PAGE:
The District of Columbia initially denied our request, citing laws that exempt from disclosure information that would “constitute an unwarranted invasion of personal privacy” or that would interfere with law enforcement proceedings. We appealed to the Executive Office of the Mayor, arguing that serial numbers were assigned to firearms, not individuals, and therefore could not interfere with a person’s privacy interests. We also highlighted how disclosure of the information was in the interest of public safety and pointed out that numerous other law enforcement agencies had complied with similar requests. The mayor’s office sided with us.

We filed a lawsuit to obtain records from the Chicago Police Department. In its denial of our request for serial numbers, Chicago cited a part of the Illinois public records law that exempts from disclosure “unique identifiers” and other private information, such as, the department wrote, “home address, serial numbers, and personal license plates…” But when we looked up the statute, we found that it made no mention of serial numbers at all. When we pointed this out, the department acknowledged inserting serial numbers for clarification purposes. The law firm Loevy & Loevy filed a lawsuit on The Trace’s behalf in July and the department released the information this month.

Clean and Compile the Data

The data you receive will be dirty. Police officers by and large are not weapons experts, and it can be remarkably difficult to decipher which grouping of letters or numbers means what on a firearm. We spent much of the past year scrubbing makes and patent numbers that were mistakenly entered as serial numbers, standardizing the rows of data, and cleaning any other errors we stumbled across.

Once you have your data, compile it all into one sheet so you can do all this at once. OpenRefine is a great tool for cleaning data quickly, though it will take some time to learn if you’re not familiar with it.

When you get your data, pay attention to whether the department codes its records in a way that indicates the gun was previously stolen. Often times, if you see “Recovered” in the record, that means the gun was previously reported lost or stolen. But you should confirm this with the department.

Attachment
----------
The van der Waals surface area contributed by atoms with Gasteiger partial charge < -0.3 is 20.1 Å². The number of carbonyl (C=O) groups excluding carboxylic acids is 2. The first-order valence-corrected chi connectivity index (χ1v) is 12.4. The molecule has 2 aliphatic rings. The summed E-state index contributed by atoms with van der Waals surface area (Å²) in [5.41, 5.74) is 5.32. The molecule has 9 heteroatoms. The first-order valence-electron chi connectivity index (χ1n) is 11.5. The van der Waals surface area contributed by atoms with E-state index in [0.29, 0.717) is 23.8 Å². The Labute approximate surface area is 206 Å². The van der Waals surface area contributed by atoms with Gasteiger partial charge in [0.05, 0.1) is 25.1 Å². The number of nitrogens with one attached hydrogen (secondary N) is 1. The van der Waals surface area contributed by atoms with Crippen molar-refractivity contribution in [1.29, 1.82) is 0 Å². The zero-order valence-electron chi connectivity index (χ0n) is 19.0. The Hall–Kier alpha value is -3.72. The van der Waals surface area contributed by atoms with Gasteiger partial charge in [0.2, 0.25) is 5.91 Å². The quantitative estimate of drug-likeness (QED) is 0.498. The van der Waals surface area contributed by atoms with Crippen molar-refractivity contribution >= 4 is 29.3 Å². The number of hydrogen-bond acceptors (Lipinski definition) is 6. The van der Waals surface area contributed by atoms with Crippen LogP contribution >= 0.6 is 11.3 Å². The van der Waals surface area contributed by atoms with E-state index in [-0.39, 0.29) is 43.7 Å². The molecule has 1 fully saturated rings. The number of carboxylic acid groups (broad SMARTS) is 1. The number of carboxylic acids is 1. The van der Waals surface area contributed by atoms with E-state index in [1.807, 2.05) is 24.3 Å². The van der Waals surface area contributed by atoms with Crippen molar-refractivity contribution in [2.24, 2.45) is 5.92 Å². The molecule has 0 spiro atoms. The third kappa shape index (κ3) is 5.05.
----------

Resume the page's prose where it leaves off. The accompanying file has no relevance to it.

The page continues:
Once your data is cleaned and in one place, you can connect the serial numbers, makes, and other identifying information from guns reported stolen to those that were seized, confiscated, recovered, etc., and identify crimes in which police recovered a stolen weapon.

Caution: You cannot rely on serial numbers alone when connecting stolen and recovered guns. Different firearms manufacturers are legally allowed to use the same serial numbers. For example, there could be a Smith & Wesson pistol with serial number 12345 and a Glock with serial number 12345 and that would be allowed under the law. That’s why the other identifying information — particularly the make — is important. If you identify two guns of the same brand with the same serial number, you can be sure it’s the same weapon.

Now, it’s time to get police reports

Once you have identified cases in which stolen guns were involved in crimes, take note of the case numbers. Next, file a request with the agency for the police reports. Police departments often call them incident reports, offense reports, or arrest reports. We sometimes lumped these terms together into one sentence to ensure we didn’t miss out on any important documents:

Dear Records Officer,

Pursuant to the (insert open records law), I hereby request the police reports, incident reports, offense reports, arrest reports, and/or any and all other material available under the following case numbers:

The last clause — any and all other material — proved important because agencies sent us photos and audio recordings of witness statements that we didn’t specifically request but were useful. However, it’s generally best to request precisely what you want. This helps speed up the processing of your request.

If you have time, try contacting the police department to find out whether the case is open or closed. In states like Kansas and Missouri, you’re likely to not receive much information if the investigation hasn’t been completed.

The police reports will yield important information about the theft and the recovery, as well as about gun owners and victims of crime whom you may be able to interview. If you find them lacking in detail, try going to the courthouse and obtaining records on the defendants. In Georgia, for example, you’re liable to find stacks of documents in the discovery material that the police department may not provide.

Put the thefts in context

Here are some reporting questions you might ask, about what might be contributing to gun theft in your community:

  • Does my state or city have a law requiring gun owners to report lost or stolen firearms?
  • Does my state or city have a law mandating how guns are stored in the home? What does the law say about transporting or storing guns in vehicles?
  • Is my city in a “preemption state,” which forbids municipalities from creating their own gun restrictions?
  • Have my state’s laws changed recently, particularly regarding the ability to carry guns in public?
  • Is there any available research about gun-ownership rates or behaviors in my state?
  • Has my police department launched initiatives to prevent gun thefts?

If you have any questions about reporting on stolen guns or would like to learn more about Missing Pieces, shoot me an email at [email protected].